burglar wearing a mask (balaclava), details car burglary inside

First off, when it comes to auto insurance coverage, check your policy. It’ll need comprehensive coverage, which protects against non-crash damage to your car, like theft. Unfortunately, you’re out of luck if your car is stolen and you don’t have comprehensive coverage.

More than 3 out of every 4 drivers take the chance to buy comprehensive coverage, according to the Insurance Information Institute (III). That means more than 75 percent of the nation’s drivers insure their cars against theft, in addition to the required liability coverage. Comprehensive coverage can also apply to damage to a vehicle after it’s recovered.

Protecting your car against theft is even more important if it’s a newer model. According to Michigan officials studying data on the state’s stolen cars last year, a car that is popular with thieves when new will still be a sweet target for theft for around 6 years because:

  • The parts of a car model become more valuable over time, if the model doesn’t undergo a significant redesign.
  • It takes thieves about three years to fully solve an automaker’s theft deterrent systems.
  • Owners of older cars are less likely to buy an aftermarket anti-theft device and/or lock the vehicle.

You’ll be dealing with two groups if you find your car stolen: the police and your car insurance company.

Filing a Police Report

According to the III, police will likely ask you to provide these details about your stolen car for their report:

  1. Year, make, model, and color of the car
  2. Your best time estimate for when the car was stolen
  3. Descriptions of anyone you might’ve been seen around your car around the time it was stolen
  4. Names of any witnesses

Contacting Your Insurer to Start the Claims Process

Hopefully, you have comprehensive coverage.

You should contact your car insurer immediately after your car is stolen. You’ll likely be in contact with your coverage provider several times during the process of filing the police report and car insurance claim.

You’ll be working with a claims adjuster throughout the process who determines the value of your car, should your insurer pay out on the claim (minus your deductible).

It’ll be convenient to have the following handy:

  1. Policy number
  2. Your best time estimate for when the car was stolen
  3. Year, make, model, and color of the car
  4. Your car’s license plate
  5. The police report number and department where the report was filed

Most car insurers require a waiting period before paying out on claims for stolen cars or will pay out the claim over a period of time, according to CarInsurance.com. This period allows police time to do their work to recover the stolen vehicle.

If a vehicle is recovered after a claim is paid out, you’ll have to discuss with your insurer the terms for getting it back . That’s because it’s the car insurance company who gets the vehicle title after paying out on such claims. In essence, they own the vehicle after paying the claim.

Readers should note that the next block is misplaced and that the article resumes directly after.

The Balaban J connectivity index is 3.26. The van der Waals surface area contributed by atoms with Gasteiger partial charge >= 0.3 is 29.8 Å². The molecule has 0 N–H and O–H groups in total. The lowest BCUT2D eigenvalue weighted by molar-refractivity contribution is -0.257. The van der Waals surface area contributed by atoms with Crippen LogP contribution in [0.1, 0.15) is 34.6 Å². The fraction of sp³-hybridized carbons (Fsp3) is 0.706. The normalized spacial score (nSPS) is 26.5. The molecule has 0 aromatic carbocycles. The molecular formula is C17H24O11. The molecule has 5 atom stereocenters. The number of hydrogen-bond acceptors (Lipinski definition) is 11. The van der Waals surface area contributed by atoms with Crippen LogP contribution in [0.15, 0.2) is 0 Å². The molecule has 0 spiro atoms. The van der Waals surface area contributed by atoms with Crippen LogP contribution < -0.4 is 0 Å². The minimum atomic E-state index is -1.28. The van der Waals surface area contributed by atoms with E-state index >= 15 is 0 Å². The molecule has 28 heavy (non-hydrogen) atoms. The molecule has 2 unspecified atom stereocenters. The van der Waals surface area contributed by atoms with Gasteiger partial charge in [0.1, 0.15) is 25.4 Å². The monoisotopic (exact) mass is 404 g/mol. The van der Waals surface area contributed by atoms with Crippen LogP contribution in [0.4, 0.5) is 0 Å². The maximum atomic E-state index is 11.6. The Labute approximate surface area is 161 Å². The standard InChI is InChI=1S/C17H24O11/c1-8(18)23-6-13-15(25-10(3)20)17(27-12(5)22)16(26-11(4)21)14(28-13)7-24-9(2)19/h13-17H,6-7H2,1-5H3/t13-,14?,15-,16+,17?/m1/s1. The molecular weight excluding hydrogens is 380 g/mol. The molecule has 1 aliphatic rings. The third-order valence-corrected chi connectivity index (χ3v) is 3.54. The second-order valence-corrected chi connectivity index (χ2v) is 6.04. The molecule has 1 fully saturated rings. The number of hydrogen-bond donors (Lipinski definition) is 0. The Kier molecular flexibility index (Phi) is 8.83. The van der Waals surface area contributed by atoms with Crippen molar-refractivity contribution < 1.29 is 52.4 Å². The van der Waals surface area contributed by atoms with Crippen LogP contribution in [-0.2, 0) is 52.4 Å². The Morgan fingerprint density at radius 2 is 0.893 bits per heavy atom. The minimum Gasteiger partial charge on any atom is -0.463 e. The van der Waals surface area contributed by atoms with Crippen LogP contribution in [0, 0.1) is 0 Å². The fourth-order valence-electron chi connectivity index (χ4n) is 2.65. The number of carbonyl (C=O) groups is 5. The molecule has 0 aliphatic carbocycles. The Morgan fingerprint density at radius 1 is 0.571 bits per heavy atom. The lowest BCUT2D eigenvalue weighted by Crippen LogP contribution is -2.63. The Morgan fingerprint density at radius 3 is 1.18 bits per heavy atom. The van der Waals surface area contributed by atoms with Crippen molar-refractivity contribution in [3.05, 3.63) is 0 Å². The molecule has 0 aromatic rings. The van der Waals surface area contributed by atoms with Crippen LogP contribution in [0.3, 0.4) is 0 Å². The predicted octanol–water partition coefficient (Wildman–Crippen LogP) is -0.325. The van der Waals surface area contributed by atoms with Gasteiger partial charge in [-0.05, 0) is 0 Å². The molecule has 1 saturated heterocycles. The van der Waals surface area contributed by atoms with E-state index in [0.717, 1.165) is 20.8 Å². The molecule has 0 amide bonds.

Late last year, an 84-year-old man’s antique Ford Model A was recovered in Delaware after it was stolen more than a decade ago. But since the insurer already paid the claim on the car, it belonged to the insurer, an insurance company spokesman told Lancaster Online. The man ultimately told the publication he didn’t want to try to get the car back since it would have required him to get a new title on it.

In a similar case with different ending, a Detroit man recently got his 1979 Corvette back after reporting it stolen in 1981. According to the Detroit Free Press, the man said his insurer never paid on his claim, so he got his beloved silver sports car back when police recovered it in June in Mississippi.

Can I Get a Discount for Anti-Theft Devices?

The short answer: most likely yes.

Some exceptions: the availability and size of those discounts varies, and discounts typically apply only to your comprehensive coverage.

GEICO says it offers up to a 25 percent discount.

Allstate says it offers up to a 10 percent discount.

Esurance says it offers between a 5 and 25 percent discount.

In these states, auto insurers are required by law to discount comprehensive coverage prices for vehicles with anti-theft devices, according to the National Association of Insurance Commissioners (NAIC):

  • Florida
  • Illinois
  • Kentucky
  • Louisiana
  • Massachusetts
  • Minnesota
  • New Mexico
  • Pennsylvania
  • Rhode Island

Tune In for More

This month, which is Auto Theft Awareness Month, Online Auto Insurance will delve into stats and numbers about vehicle theft and bring you details on the most stolen car models and the states where they’re most stolen.

Last Week : How to Protect Yourself Against Car Theft

Next Week: The Most Stolen SUVs/CUVs

Week of July 21: Most Stolen Compacts/Subcompacts

Week of July 28: Most Stolen Sporty Vehicles